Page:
Shi et al. revealed that murine caspase-11 and human caspase-4 and-5 could directly detect LPS without requiring an upstream signaling cascade. Upon interaction with LPS, procaspase-11 undergoes oligomerization, leading to activation of caspase-11 [14]. The CARD domain of caspase-11 interacts with LPS to form a the procaspase-11-LPS complex known as the non-canonical inflammasome [44]. Non-canonical inflammasome sensors have a unique ability to recognize intracellular bacteria and LPS, activating caspase-4, caspase-5 (in humans), or caspase-11 (in mice) [45, 46]. GSDMD, a ubiquitous substrate shared by both canonical and non-canonical pathways, undergoes cleavage by activated caspases specifically targeting the hinge region situated between its N-terminal and C-terminal domains [45, 46]. The C-terminal domain serves to regulate and constrain the activity of the N-terminal domain, preventing it from exerting its cytotoxic effects. On the other hand, the N-terminal domain, when released from the autoinhibition of the C-terminal domain through cleavage, demonstrates cytotoxic activity. This cleavage process is crucial in activating the cytotoxic potential of GSDMD, allowing it to perform its role in cellular processes [45, 46]. Active GSDMD-NT then interacts with acidic phospholipids on the plasma membrane, forming oligomeric death-inducing pores that increase intracellular osmolality, leading to cytolysis and pyroptosis [46].

Previous studies have demonstrated that Caspase-4/5/11 does not directly cleave pro-IL-18 and pro-IL-Iβ. Instead, they facilitate the maturation and release of pro-IL-18 and IL-Iβ by K+ efflux through GSDMD-NT pores. This efflux of K+ triggers the formation of the NLRP3 inflammasome and activation of caspase-1, ultimately leading to pyroptosis [47]. Upon stimulation by LPS, activated caspase-11 cleaves pannexin-1 cleavage, causing ATP release, K+ efflux and subsequent activation of NLRP3/caspase-1 by ion channel purinergic 2X7 receptor (P2X7R) [48]. Recent studies have shown that activated human caspase-4/5, unlike mouse caspase-11, can directly cleave and activate IL-18 [49,50,51]. Caspase-4 cleaves pro-IL-18 at the same tetrapeptide site and efficiency as caspase-1 [49, 50]. While all caspase-4/5/11 cleave IL-1β to inhibit IL-1β signaling. In summary, noncanonical inflammasomes offer an alternative pathway for IL release that does not require canonical inflammasomes or caspase-1 [51].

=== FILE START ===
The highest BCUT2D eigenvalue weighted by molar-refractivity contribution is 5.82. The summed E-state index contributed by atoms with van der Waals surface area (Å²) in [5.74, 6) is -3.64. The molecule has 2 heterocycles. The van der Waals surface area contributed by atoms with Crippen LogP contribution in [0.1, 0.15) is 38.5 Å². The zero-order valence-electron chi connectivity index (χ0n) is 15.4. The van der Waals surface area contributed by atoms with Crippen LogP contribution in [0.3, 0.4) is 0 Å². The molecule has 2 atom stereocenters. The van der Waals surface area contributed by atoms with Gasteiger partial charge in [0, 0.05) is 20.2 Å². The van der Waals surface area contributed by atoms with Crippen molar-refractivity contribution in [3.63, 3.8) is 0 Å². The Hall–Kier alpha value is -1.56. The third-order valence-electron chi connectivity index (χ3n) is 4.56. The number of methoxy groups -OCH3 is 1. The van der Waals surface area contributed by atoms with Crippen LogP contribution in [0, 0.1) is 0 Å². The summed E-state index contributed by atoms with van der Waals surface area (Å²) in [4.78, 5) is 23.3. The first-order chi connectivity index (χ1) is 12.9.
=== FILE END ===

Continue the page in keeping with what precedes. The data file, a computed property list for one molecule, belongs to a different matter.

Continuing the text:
Other caspase-induced pyroptosis

In addition to cell pyroptosis in both pathways described above, caspase-3 and caspase-8 also play a critical role in cell pyroptosis. Recent research in 2017 revealed that GSDME can convert caspase-3-mediated apoptosis induced by TNF or chemotherapy drugs to pyroptosis, providing new insights into cancer chemotherapy [16]. It was found that high levels of GSDME promote rapid pyroptosis following caspase-3 activation, while low levels promote apoptosis [52]. Rogers et al. demonstrated that the mitochondrial pore formed by GSDME-NT can release cytochrome C, activate apoptotic bodies, and positively regulate the cleavage of Caspase-3 and GSDME, further promoting pyroptosis [53]. These studies support the use of pyroptosis in clinical tumor treatment as a strategy to overcome apoptosis resistance in cancer therapy. However, GSDME is often silenced in most cancer cells and expressed in many normal tissues [54,55,56]. Therefore, GSDME-mediated pyroptosis contributes to toxic side effects observed during cancer chemotherapy. (Fig. 2).

In mouse macrophages, the effector protein YopJ expressed during Yersinia infection, has been found to inhibit TGF-β-activated kinase 1 (TAK1) and induce caspase-8 mediated cleavage of GSDMD [57]. Additionally, upon tumor necrosis factor-α (TNF-α) stimulation, Caspase-8 specifically cleaves GSDMC to produce the GSDMC N-terminal domain, resulting in the formation of membrane pores and triggering pyroptosis [58].

In addition to caspase-3 and caspase-8, certain apoptotic caspases play distinct roles in pyroptosis. Caspase-6 is involved in regulating GSDMD processing through Z-DNA binding protein 1 (ZBP1)-mediated inflammasome activation during influenza A virus (IAV) infection [59]. Caspase-7, on the other hand, can inhibit pyroptosis by cleaving GSDMB [60]. In summarize, apoptotic caspases can either directly act on pyroptosis (caspase-3/7/8) or indirectly affect pyroptosis by affecting other substances (caspase-6).

The granzyme-induced pyroptosis

In addition to intracellular caspase enzymes, certain enzymes secreted by cells in the microenvironment, such as immune cells, can trigger pyroptosis through paracrine pathways. Cytotoxic T lymphocytes (CTLs) and NK cells release serine protease granzymes into target cells using perforin, ultimately leading to cell death in cellular immunity [20, 61]. A 2020 study revealed that GzmA secreted by cytotoxic lymphocytes cleaves GSDMB, particularly at Lys244 within the interdomain linker [20]. The delivery of GzmA into GSDMB-reconstituted cells via electroporation or perforin to induce extensive pyroptosis was hindered by the K229A/K244A mutation of GSDMB and suppression of GzmA expression. Additionally, Interferon-γ (IFN-γ) was found to enhances GzmA-induced pyroptosis by increasing the expression of GSDMB [20].

In a 2020 study, GzmB was found to GzmB can induce pyroptosis by cleaving GSDME, leading to the conversion of noninflammatory apoptosis to pyroptosis in GSDME-expressing cells [19]. GzmB present in NK cells triggers caspase-independent pyroptosis in target cells by directly cleaving GSDME at the same site as caspase-3 [19]. Additionally, GzmB can indirectly promote GSDME-dependent cell pyroptosis through the activation of Caspase-3 [19].